488 F2d 1086 United States v. Horton

488 F.2d 1086

UNITED STATES of America, Plaintiff-Appellee,
v.
Frank HORTON, Jr., Defendant-Appellant.

No. 73-1629.

United States Court of Appeals,
Eighth Circuit.

Dec. 18, 1973.

Justin C. Cordonnier, St. Louis, Mo., for appellant.

Donald J. Stohr, U. S. Atty., and Terry I. Adelman, Asst. U. S. Atty., St. Louis, Mo., for appellee.

Before BRIGHT and STEPHENSON, Circuit Judges, and STUART,* District Judge.

PER CURIAM.

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1

Frank Horton, Jr., appeals the denial of his F.R.Crim.P. 35 motion for reduction of sentence. Upon pleading guilty to one count of violating the Dyer Act, 18 U.S.C. Sec. 2313, appellant was sentenced to five years imprisonment, the maximum permissible under the Act. He now urges that the imposition of this sentence was an abuse of the trial court's discretion under our decision in Woosley v. United States, 478 F.2d 139 (8th Cir. 1973). Having reviewed the record, we do not agree and, therefore, affirm.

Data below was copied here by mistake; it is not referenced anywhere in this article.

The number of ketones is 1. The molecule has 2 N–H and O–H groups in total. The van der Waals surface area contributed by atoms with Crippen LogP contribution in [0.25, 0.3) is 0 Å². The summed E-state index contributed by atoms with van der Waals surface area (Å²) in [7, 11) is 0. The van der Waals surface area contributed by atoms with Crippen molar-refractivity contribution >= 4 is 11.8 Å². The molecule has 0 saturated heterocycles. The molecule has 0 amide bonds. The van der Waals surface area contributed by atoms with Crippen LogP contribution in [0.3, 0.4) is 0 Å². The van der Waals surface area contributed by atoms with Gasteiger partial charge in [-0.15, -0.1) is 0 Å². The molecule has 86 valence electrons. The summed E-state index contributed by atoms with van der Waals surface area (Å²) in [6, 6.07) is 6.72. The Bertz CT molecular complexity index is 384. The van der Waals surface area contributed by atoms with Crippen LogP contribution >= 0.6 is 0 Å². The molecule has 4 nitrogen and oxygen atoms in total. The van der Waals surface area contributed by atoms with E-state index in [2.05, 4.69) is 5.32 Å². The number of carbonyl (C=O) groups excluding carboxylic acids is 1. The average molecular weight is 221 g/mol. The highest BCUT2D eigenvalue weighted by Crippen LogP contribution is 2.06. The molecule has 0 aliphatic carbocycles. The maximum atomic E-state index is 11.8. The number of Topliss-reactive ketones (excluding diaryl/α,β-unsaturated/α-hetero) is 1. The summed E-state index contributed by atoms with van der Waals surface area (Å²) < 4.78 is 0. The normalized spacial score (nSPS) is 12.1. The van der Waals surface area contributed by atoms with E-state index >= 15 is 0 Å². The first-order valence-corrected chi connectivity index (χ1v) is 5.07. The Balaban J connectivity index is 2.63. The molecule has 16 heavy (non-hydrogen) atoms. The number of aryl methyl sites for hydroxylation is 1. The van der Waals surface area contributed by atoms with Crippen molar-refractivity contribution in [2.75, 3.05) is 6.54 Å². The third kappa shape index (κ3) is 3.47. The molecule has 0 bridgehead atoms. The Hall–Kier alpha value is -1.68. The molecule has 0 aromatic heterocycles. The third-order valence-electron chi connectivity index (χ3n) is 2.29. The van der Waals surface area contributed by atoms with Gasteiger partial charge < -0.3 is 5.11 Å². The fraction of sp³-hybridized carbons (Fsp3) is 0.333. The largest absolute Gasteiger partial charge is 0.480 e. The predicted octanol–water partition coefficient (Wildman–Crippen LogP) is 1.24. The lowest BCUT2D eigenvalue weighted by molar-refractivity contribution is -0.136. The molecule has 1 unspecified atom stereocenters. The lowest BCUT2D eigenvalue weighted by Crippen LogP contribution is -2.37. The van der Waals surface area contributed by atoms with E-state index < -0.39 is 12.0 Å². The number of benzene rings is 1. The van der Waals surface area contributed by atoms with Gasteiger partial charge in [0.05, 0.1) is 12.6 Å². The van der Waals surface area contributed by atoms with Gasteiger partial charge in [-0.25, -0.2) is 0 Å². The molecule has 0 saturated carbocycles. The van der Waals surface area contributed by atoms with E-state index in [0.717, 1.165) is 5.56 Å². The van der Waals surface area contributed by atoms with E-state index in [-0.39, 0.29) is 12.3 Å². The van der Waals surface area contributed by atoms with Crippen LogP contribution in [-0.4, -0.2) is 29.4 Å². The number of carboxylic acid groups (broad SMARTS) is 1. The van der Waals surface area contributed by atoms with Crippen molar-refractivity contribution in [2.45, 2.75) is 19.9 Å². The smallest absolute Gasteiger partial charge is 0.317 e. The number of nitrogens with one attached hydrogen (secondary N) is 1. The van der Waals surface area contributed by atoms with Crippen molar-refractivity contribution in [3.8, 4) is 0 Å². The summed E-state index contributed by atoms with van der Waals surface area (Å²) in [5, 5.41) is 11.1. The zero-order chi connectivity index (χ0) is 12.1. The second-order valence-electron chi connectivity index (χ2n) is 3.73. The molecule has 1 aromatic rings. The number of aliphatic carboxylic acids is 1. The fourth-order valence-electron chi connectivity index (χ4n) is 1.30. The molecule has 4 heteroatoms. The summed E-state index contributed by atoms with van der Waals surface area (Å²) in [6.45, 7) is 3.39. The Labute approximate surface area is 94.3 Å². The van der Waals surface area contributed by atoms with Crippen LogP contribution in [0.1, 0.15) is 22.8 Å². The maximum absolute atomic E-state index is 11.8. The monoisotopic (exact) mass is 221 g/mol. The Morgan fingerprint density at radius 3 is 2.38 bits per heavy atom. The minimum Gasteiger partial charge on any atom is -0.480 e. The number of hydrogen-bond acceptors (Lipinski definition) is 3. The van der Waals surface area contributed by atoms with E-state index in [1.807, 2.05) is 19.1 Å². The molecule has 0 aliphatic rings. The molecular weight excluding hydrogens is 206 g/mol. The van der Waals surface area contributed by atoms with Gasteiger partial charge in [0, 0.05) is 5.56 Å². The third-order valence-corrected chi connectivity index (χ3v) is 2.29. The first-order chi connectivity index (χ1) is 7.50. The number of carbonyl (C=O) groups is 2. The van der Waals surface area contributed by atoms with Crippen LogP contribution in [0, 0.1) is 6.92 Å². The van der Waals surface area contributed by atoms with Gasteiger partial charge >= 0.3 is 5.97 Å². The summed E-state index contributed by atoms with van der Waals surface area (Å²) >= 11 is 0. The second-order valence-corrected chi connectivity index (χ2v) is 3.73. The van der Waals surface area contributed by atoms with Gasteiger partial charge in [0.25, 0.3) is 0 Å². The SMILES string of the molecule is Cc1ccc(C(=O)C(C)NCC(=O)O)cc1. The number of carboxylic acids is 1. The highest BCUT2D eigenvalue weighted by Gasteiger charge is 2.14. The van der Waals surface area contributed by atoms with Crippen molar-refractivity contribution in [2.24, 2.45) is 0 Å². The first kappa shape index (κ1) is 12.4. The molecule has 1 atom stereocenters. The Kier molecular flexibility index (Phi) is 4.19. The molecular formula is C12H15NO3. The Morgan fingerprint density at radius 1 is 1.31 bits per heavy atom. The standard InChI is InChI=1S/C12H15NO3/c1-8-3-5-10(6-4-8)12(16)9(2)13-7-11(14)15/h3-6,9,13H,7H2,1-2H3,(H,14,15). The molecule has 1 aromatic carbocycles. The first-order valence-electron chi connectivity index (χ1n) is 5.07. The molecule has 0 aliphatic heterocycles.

2

The winds of change are indeed blowing across the landscape of criminal sentencing, and a trial judge's discretion in the meting out of punishment is no longer completely unfettered. See M. Frankel, Criminal Sentences: Law Without Order (1973). As Woosley well illustrates, mechanically imposing a maximum sentence defeats the goal of fitting the punishment to the crime and the criminal; it is, in short, no exercise of discretion at all. But here there is no such abuse of discretion.

3

Although the debate may never end as to the proper purpose of punishment, Judge REGAN set forth a reasonable theory for imposing the maximum sentence on the appellant who is a prior offender. In denying the Rule 35 motion, the court explained:

4

It was the view of the Court in imposing sentence that the confinement should be of sufficient length so that the defendant could gain a salable skill, which is the program outlined for him by the institution, and this objective has been furthered by the nolle pros of the then pending state charge.

5

The appeal on this record is clearly without merit.

6

Appeal dismissed.

*

WILLIAM C. STUART, District Judge, Southern District of Iowa, sitting by designation